The Castro neighborhood is about to get a lot more festive.
A first-time visitor to San Francisco's Castro district might think a bomb packed with rainbow paraphernalia had just exploded – light poles are draped with splashy banners, neon signs glow in restaurants, and a jumbo-sized flag flies above a public plaza.
Now the bowmageddon is primed to become complete, with a plan to bring in cheery new crosswalks striped with all the colors of the visible spectrum. If it happens, the Castro will become the only place in America where an honest-to-god meteorological rainbow could actually find camouflage.
The community voted a year ago to install some form of decorative crosswalks, to be funded by the Castro Community Benefit District, as part of a sidewalk-widening project. In addition to the prismatic crossings, voters could opt for other, less fantastic, designs, with one patterned like the foyer in the historic Castro Theater and the other mimicking catenary wires that hang above the streets. Public voting to choose a single winning design ended this week, and the top choice and location of the new crosswalks should be announced soon.
You would think that San Francisco, a city that originated the rainbow flag, would've done this years ago. But in fact, it was beat out by Vancouver (see the above photo), which installed rainbow crossings back in 2013 (and before that West Hollywood – thanks to commenter Martin for pointing that out). And perhaps surprisingly to people who don't live in the neighborhood and know it's provincial politics, not everybody is happy about these peacock-colored pathways. At the The Castro Biscuit, commenters have vented their spleen over the district's alleged transformation into a gaudy spectacle. "Please let’s not turn the Castro into a gay theme park," says one. "Bandanas really? I’m just going to be thinking hanky code every time I walk over it," quips another.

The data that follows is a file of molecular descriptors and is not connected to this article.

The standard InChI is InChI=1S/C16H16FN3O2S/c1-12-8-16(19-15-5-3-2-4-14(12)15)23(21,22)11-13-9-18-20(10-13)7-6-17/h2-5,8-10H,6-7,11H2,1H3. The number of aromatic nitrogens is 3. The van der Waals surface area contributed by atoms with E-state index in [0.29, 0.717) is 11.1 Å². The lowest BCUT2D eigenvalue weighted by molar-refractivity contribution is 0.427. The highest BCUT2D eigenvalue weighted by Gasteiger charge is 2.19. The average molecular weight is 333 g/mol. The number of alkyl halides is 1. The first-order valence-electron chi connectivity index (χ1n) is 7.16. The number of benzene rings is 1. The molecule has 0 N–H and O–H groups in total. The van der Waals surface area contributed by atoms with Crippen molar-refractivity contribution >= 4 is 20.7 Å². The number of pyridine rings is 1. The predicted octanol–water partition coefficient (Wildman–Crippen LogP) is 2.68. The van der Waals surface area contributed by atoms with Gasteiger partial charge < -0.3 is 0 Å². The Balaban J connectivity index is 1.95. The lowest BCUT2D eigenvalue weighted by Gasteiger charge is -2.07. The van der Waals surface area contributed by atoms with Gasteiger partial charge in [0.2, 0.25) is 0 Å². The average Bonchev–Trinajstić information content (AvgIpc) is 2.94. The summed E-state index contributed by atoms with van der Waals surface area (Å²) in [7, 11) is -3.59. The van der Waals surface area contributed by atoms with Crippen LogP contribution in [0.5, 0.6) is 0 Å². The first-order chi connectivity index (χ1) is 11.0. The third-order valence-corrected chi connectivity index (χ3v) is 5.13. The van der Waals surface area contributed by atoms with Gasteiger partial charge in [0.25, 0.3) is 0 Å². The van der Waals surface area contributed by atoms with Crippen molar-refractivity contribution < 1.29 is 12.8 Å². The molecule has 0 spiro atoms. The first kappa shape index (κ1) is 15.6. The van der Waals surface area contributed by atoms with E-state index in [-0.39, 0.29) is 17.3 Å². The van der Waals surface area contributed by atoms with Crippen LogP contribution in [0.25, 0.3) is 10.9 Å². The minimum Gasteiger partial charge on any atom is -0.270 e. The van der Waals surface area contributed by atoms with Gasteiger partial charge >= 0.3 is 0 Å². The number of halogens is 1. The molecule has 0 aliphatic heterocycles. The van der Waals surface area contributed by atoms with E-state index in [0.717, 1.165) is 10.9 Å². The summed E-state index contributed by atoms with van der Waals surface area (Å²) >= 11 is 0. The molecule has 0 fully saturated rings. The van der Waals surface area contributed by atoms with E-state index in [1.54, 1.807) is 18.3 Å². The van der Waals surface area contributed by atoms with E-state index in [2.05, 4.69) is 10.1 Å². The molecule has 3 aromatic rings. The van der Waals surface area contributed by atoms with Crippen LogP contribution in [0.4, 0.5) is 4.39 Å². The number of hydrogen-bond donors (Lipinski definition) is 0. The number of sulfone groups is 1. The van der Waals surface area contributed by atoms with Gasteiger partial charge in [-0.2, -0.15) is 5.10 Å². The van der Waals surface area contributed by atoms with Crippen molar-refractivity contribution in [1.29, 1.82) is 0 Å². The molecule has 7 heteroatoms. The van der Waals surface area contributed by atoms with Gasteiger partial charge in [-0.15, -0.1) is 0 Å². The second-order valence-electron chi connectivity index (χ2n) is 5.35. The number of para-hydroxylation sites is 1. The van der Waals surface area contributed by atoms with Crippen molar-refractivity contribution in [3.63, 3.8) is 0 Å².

So what might the gayborhood's locals and tourist crowds soon be padding over? Here's the straightforward rainbow option (or as labeled, "Modern Art - Parallel Stripes"):
The theater-foyer design:
The rainbow bandanas!
And here's the electric-wire one, which a Castro Biscuit reader rather unfairly says "looks like one of the numerous drugged/drunk homeless in the area was given a paint brush and some free time."
Top image: François Péladeau / Flickr